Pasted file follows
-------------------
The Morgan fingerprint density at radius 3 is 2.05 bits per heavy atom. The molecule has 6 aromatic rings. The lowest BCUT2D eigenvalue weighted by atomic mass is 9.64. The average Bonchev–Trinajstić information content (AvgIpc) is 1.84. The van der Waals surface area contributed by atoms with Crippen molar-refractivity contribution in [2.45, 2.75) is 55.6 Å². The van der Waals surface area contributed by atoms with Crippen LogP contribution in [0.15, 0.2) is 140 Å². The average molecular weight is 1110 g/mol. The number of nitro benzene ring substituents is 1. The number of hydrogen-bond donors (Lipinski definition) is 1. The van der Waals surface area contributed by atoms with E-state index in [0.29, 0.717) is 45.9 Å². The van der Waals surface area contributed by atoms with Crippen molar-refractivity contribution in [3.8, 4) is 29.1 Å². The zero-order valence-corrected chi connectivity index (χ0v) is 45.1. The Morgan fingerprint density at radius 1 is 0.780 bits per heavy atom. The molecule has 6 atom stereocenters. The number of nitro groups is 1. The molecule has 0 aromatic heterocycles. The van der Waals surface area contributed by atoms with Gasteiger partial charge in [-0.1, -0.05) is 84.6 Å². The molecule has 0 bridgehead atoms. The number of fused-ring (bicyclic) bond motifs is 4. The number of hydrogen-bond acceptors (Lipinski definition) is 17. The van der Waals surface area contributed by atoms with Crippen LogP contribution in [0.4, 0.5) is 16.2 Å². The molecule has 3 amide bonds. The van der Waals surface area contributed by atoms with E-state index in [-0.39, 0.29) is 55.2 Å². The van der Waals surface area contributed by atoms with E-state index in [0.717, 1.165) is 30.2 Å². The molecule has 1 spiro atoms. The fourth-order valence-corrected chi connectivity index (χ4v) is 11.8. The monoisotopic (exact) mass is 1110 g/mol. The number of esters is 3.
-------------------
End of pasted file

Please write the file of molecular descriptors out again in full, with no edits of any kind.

The Morgan fingerprint density at radius 3 is 2.05 bits per heavy atom. The molecule has 6 aromatic rings. The lowest BCUT2D eigenvalue weighted by atomic mass is 9.64. The average Bonchev–Trinajstić information content (AvgIpc) is 1.84. The van der Waals surface area contributed by atoms with Crippen molar-refractivity contribution in [2.45, 2.75) is 55.6 Å². The van der Waals surface area contributed by atoms with Crippen LogP contribution in [0.15, 0.2) is 140 Å². The average molecular weight is 1110 g/mol. The number of nitro benzene ring substituents is 1. The number of hydrogen-bond donors (Lipinski definition) is 1. The van der Waals surface area contributed by atoms with E-state index in [0.29, 0.717) is 45.9 Å². The van der Waals surface area contributed by atoms with Crippen molar-refractivity contribution in [3.8, 4) is 29.1 Å². The zero-order valence-corrected chi connectivity index (χ0v) is 45.1. The Morgan fingerprint density at radius 1 is 0.780 bits per heavy atom. The molecule has 6 atom stereocenters. The number of nitro groups is 1. The molecule has 0 aromatic heterocycles. The van der Waals surface area contributed by atoms with Gasteiger partial charge in [-0.1, -0.05) is 84.6 Å². The molecule has 0 bridgehead atoms. The number of fused-ring (bicyclic) bond motifs is 4. The number of hydrogen-bond acceptors (Lipinski definition) is 17. The van der Waals surface area contributed by atoms with Crippen LogP contribution in [0.4, 0.5) is 16.2 Å². The molecule has 3 amide bonds. The van der Waals surface area contributed by atoms with E-state index in [-0.39, 0.29) is 55.2 Å². The van der Waals surface area contributed by atoms with E-state index in [0.717, 1.165) is 30.2 Å². The molecule has 1 spiro atoms. The fourth-order valence-corrected chi connectivity index (χ4v) is 11.8. The monoisotopic (exact) mass is 1110 g/mol. The number of esters is 3.